Smart Growth for Vernon, CT
Bad business for Vernon

Letters to the Editor
Journal Inquirer
March 15, 2010

Sadly, Vernon Mayor Jason L. McCoy still doesn’t understand the community in which he lives and works.

McCoy wants to force landlords to register with the town for a fee whenever they have a vacant apartment, so the town can inspect the premises before a new tenant can occupy it. According to Republican Town Councilor Mark Etre, there are “embarrassing, run-down units in Rockville” worse than in some Third World countries.

If so, enforce the long-neglected blight ordinance by having Building Department staff cite appropriate neglected dwellings and force needed improvements. Utilize the fire marshal, building officials, and state and local laws and ordinances already in existence.

Instead, the mayor believes that by creating another level of bureaucracy, he will generate much-needed revenue to the community. But this ordinance has no method of enforceability. It will only rely on the landlord to make the report. There is no new position created to follow-up on any vacant apartment. The town will take a fee and no inspection will occur. This still assumes the landlord is honest enough to notify the town. No notification, then no vacancy.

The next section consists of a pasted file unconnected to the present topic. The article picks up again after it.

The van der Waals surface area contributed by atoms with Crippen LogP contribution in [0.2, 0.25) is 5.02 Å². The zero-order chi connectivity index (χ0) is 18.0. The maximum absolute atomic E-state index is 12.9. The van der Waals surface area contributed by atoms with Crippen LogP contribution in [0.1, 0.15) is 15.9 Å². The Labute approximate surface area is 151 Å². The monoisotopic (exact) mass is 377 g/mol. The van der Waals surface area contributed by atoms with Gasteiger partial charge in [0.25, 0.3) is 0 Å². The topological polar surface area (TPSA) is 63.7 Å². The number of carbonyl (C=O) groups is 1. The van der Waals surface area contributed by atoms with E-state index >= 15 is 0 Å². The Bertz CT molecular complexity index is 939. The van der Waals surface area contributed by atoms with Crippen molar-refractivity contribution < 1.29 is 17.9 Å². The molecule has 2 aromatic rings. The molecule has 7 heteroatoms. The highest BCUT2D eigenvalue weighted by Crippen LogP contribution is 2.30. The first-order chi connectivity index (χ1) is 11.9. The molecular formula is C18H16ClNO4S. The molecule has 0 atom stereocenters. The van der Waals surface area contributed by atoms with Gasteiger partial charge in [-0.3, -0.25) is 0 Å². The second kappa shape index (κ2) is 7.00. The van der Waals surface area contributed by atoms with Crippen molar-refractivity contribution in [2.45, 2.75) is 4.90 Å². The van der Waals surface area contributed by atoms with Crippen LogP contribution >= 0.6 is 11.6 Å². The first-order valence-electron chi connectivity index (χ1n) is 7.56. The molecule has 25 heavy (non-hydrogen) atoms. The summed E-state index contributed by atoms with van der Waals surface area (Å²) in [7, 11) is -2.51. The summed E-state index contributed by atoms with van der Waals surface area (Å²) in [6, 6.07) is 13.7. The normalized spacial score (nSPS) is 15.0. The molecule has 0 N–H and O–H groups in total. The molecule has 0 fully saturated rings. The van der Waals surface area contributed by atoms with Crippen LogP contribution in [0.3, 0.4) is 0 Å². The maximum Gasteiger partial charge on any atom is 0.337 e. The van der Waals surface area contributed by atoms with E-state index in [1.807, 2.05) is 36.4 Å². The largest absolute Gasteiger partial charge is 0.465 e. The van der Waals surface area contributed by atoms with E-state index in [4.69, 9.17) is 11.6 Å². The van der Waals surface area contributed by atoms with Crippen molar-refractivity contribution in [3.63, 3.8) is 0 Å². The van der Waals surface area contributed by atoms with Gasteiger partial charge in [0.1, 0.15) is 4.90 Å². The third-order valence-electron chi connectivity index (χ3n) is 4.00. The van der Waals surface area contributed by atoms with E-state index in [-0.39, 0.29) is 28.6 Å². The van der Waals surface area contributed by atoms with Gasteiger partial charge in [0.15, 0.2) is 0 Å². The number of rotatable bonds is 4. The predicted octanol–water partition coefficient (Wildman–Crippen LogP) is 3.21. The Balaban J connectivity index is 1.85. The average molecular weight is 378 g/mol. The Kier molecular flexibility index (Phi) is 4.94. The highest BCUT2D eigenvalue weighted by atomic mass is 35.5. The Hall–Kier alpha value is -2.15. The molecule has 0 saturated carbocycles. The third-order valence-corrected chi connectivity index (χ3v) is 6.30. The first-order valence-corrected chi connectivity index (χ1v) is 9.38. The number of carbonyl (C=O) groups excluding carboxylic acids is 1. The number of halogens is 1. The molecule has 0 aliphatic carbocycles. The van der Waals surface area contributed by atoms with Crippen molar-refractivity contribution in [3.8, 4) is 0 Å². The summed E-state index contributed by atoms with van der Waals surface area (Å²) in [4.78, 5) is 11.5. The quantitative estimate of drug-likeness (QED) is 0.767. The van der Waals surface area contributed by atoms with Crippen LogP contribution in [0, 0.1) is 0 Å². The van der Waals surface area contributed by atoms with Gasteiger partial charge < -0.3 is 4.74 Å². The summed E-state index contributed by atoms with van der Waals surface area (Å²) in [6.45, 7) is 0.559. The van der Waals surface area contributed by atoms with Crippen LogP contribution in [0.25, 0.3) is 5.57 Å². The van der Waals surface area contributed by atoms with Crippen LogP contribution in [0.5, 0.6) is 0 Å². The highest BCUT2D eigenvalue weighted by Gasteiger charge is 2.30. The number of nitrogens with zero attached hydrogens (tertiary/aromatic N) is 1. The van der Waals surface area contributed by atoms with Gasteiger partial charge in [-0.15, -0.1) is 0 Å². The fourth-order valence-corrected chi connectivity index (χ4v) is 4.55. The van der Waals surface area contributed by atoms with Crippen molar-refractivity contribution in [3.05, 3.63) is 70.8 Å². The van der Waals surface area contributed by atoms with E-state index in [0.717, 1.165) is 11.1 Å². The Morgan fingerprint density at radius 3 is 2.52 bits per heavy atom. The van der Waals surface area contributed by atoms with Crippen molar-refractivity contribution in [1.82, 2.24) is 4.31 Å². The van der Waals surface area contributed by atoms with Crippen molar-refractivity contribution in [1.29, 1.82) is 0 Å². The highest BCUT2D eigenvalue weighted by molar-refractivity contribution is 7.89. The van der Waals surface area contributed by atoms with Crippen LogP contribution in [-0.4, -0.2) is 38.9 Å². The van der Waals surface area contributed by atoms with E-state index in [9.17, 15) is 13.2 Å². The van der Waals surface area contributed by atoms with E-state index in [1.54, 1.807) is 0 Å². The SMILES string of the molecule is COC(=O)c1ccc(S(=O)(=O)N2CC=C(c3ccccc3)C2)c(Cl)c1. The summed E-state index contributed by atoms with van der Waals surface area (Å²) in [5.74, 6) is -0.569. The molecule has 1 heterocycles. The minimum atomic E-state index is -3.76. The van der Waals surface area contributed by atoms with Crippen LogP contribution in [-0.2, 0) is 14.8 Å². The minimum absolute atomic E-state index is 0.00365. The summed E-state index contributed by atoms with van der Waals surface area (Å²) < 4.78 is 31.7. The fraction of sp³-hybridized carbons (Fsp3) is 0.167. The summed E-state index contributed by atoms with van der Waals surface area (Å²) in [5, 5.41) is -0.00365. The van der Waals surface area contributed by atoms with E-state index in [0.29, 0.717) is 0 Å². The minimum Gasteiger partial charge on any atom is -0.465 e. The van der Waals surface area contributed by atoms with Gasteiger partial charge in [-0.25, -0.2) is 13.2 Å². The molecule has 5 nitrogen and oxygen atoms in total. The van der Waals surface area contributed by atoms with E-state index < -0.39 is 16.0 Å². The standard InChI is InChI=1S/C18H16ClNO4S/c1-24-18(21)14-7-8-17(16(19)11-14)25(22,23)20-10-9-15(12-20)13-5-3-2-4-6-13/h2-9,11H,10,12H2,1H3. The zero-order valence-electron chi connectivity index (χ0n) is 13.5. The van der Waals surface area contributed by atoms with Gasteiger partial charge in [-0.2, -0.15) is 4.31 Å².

We can’t trust McCoy to believe this will benefit the town, the tenants, and eliminate the blight.

At the Feb. 19 Council meeting, McCoy didn’t know what his own administration has been doing. When Councilwoman Marie Herbst asked if everyone had been notified about a reconvened public hearing his reply was that everyone had been notified by phone or e-mail.

The truth came out from town administrator John Ward. Ward said he posted the meeting notice outside the town clerk’s office and never notified anyone personally. The mayor proved he is clueless on this issue and that his word has little value to taxpayers.

The mayor sees an opportunity to gain a little revenue from an activity that happens nearly every week in most large communities, people moving in and out of apartments. He never saw that this ordinance would require a new employee to handle the work, since no other town employees responsible for enforcing the blight ordinance has the time to do that part of their job.

Drop this idea. It is bad business for Vernon. It has no means of enforcement and will generate no real revenue.

Tim Morrissey

The writer is a Vernon Democratic Town Committee member.